Non-Registered Gas Installers — Surely Court Penalty Should Reflect the Offence
On Monday, 1 September last, the Commission for Energy Regulation (CER) prosecuted an individual from County Dublin for illegally portraying himself as a Registered Gas Installer, specifically using the Registered Gas Installers (RGI) logo on his company website. This case was heard at the Dublin District Court.
At the time, this individual was not a Registered Gas Installer, and therefore committed an offence under the Electricity Regulation Act, 1999. Apart from the offence, the fundamental point of the Register is one of safety, as registered gas are subject to inspections to ensure their work is in compliance with all relevant safety standards and good practice. Getting arrested during this pandemic may be the most unpleasant thing. As the coronavirus spread across states, many judges in Connecticut closed their doors to prevent the spread of the novel virus. In Connecticut, courts are now closed on Tuesdays and Thursdays. This means that the legal process of getting the offender to trial has slowed down. At the same time, the process of CT bail bonds approvals has also slowed down. If you get an arrest, you are more likely to spend more time in jail before the bond gets approved. A slower legal system means that hearings get canceled and prisoners in jail remain at a higher risk. Even as the majority of the population self-isolate, the same cannot be applied to those in jail. In an era where social distancing is becoming a norm, those in jail cannot practice the same. Since the outbreak of Covid-19 causes Connecticut court changes, daily life has been completely turned upside down for a lot of individuals and families. With lock downs and quarantines becoming a norm, the functioning of the police and the courts has also changed. For starters, getting arrested in Connecticut is now less pleasant than it ever was. Just like restaurants and small businesses have closed down, courts have also gone on a hiatus. Even the services of many bail bonds agents have been limited. But what does this mean for your legal rights and how much time might you have to spend behind bars if you are arrested? Jails and prisons are open locations, which can easily turn into a breeding ground for the Coronavirus. Although most jails are taking all the necessary measures, the open settings of these facilities can easily allow the spread of the virus if a single case is reported. It’s pretty clear that no one wants to spend time behind bars in normal circumstances, let alone during a pandemic in which they may be at an increased risk of exposure by remaining in jail. The best thing to do is to find ways to avoid getting arrested during a pandemic. But there are some things that you just can’t prevent. This is why our bail bonds services are available 24/7. We all want to know that our loved ones are safe and well. What better place for us to guarantee their safety than by helping to bring them home. Our team of bail bonds agents is constantly working to meet the needs of our clients and bail them out as soon as possible. Connecticut Bail Bonds Group was founded with the goal of assisting our clients in every aspect of the Connecticut Bail Bonds Industry. We have the experience and professionalism that every bail bond company should have. With more than a decades worth of experience, we’ve gained knowledge on the most current law arrests, court procedures, and jail release requirements to always provide our clients with the most accurate information.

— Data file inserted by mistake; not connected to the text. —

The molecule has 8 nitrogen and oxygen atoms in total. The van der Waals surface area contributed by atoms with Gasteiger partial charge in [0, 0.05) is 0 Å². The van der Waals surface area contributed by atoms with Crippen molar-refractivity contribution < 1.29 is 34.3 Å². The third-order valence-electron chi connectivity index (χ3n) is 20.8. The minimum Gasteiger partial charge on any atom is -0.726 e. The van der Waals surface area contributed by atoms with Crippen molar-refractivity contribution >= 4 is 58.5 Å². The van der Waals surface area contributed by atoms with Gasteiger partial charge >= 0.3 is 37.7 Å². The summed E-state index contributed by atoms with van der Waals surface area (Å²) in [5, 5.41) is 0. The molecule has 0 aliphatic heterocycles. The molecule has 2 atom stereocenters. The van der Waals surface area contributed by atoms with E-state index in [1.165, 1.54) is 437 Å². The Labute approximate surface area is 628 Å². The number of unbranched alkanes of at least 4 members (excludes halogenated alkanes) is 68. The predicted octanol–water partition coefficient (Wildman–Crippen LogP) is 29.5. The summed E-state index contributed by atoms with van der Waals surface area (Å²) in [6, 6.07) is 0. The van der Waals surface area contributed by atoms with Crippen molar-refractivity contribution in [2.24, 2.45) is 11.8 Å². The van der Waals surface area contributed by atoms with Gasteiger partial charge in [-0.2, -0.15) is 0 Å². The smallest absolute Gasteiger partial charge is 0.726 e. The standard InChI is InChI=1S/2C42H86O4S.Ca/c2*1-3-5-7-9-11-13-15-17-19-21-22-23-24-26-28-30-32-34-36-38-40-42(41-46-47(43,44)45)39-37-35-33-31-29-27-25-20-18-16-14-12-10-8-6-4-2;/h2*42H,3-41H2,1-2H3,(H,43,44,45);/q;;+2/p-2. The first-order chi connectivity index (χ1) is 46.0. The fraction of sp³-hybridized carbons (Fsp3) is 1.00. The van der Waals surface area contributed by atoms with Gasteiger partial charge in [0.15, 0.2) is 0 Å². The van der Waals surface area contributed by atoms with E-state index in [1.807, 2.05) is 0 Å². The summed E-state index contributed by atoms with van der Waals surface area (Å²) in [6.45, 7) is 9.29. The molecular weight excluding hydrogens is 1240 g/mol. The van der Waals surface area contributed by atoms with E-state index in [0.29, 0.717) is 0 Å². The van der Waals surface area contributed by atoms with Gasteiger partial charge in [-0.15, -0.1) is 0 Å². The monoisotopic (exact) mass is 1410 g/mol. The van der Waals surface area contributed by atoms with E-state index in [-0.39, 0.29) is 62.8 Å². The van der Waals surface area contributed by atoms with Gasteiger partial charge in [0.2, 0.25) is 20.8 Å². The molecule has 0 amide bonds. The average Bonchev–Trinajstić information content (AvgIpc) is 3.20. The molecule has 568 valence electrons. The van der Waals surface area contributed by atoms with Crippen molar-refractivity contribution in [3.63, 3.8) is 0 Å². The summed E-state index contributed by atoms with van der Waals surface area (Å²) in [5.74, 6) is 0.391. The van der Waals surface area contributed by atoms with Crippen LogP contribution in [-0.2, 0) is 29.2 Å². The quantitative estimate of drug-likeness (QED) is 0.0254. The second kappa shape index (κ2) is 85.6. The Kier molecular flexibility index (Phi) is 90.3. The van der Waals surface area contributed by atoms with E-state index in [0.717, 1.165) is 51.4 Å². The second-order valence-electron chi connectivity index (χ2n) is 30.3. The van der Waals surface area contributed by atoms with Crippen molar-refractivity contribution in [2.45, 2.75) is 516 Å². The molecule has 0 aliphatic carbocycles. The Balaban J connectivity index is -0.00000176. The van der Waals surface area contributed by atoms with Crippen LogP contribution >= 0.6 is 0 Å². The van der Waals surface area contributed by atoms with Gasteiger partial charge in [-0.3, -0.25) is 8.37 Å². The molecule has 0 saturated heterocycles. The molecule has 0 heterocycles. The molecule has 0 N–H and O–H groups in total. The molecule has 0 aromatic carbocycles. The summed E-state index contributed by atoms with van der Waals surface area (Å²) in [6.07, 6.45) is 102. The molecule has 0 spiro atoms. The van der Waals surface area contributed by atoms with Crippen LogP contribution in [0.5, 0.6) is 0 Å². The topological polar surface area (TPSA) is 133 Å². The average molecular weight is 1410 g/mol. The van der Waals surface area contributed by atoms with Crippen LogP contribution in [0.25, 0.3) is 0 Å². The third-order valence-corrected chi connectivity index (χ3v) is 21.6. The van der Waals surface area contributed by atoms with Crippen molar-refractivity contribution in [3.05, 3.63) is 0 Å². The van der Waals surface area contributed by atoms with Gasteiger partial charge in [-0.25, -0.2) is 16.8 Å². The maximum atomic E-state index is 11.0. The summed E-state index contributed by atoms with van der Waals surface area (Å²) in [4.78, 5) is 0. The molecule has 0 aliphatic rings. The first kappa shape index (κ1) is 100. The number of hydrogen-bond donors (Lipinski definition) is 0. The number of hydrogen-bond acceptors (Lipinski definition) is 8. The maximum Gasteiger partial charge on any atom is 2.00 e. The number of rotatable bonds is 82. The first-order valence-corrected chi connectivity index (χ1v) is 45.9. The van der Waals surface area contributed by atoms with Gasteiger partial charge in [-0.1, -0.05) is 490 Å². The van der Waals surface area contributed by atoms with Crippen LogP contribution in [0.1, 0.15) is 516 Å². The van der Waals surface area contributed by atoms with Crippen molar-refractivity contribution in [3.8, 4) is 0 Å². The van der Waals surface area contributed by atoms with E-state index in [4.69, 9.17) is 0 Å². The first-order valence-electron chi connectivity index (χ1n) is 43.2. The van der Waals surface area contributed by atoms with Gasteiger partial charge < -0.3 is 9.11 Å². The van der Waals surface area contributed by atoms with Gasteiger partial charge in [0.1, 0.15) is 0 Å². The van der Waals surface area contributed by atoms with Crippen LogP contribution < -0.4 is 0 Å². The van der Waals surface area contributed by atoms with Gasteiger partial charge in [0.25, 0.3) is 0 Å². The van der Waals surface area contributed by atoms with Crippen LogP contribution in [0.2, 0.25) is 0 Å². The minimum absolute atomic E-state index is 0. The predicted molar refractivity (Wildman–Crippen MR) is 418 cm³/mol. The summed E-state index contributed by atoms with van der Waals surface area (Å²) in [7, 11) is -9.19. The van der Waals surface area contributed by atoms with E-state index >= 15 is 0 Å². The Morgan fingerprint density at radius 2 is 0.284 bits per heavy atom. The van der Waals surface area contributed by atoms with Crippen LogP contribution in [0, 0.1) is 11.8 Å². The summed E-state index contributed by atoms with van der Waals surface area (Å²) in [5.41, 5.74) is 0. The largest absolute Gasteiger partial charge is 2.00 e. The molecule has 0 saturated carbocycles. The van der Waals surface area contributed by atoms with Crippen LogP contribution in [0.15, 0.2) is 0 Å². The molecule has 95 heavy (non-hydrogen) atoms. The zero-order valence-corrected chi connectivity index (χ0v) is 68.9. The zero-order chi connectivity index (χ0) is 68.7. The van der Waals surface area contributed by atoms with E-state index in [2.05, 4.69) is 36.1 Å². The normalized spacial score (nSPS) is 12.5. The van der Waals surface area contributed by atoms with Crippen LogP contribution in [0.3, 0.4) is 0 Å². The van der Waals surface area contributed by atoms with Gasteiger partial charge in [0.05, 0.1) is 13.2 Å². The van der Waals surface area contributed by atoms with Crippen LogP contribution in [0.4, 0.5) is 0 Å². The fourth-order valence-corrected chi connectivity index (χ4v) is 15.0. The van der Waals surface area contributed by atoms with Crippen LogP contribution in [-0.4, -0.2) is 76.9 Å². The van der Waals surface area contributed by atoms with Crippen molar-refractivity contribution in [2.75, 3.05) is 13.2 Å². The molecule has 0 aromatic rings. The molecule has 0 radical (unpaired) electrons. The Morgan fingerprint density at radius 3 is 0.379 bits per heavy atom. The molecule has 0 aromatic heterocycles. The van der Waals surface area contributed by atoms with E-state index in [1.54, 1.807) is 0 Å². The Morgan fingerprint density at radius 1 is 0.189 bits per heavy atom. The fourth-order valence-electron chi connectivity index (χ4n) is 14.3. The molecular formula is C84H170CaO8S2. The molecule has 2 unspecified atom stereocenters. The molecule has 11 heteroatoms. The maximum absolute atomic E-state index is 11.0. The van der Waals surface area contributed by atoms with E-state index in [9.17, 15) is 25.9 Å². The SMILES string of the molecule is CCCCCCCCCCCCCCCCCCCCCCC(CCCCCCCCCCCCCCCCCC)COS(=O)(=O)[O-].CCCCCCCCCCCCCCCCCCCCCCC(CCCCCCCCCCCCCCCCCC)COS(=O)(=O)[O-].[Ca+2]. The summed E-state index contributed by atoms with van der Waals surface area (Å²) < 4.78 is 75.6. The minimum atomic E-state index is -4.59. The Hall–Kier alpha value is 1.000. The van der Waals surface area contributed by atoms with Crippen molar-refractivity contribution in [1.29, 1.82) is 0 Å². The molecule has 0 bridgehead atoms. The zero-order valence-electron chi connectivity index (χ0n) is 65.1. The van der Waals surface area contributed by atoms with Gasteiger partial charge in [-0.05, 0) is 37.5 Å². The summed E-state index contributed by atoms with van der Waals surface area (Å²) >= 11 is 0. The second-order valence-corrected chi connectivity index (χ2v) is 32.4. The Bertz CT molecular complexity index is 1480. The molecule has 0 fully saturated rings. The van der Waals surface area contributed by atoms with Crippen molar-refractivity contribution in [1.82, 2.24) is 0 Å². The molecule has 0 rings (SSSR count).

However, the Court allowed the defendant to pay a sum of €500 to Our Lady’s Children’s Hospital in Crumlin. In addition, costs of €250 were awarded to the CER. While Crumlin Hospital is a very worthy charity, what message does such a meagre penalty send? Why bother becoming a Registered Gas Installer? You might never be detected and, even if you are, the chances are the Court penalty will be a mere “slap on the wrist”.
This level of penalty for misrepresentation as a Registered Gas Installer is no deterrent to those who flout the law while, in addition, it is an insult to gas installers who do comply with the letter of the law. It also does little to ensure the safety of gas installations.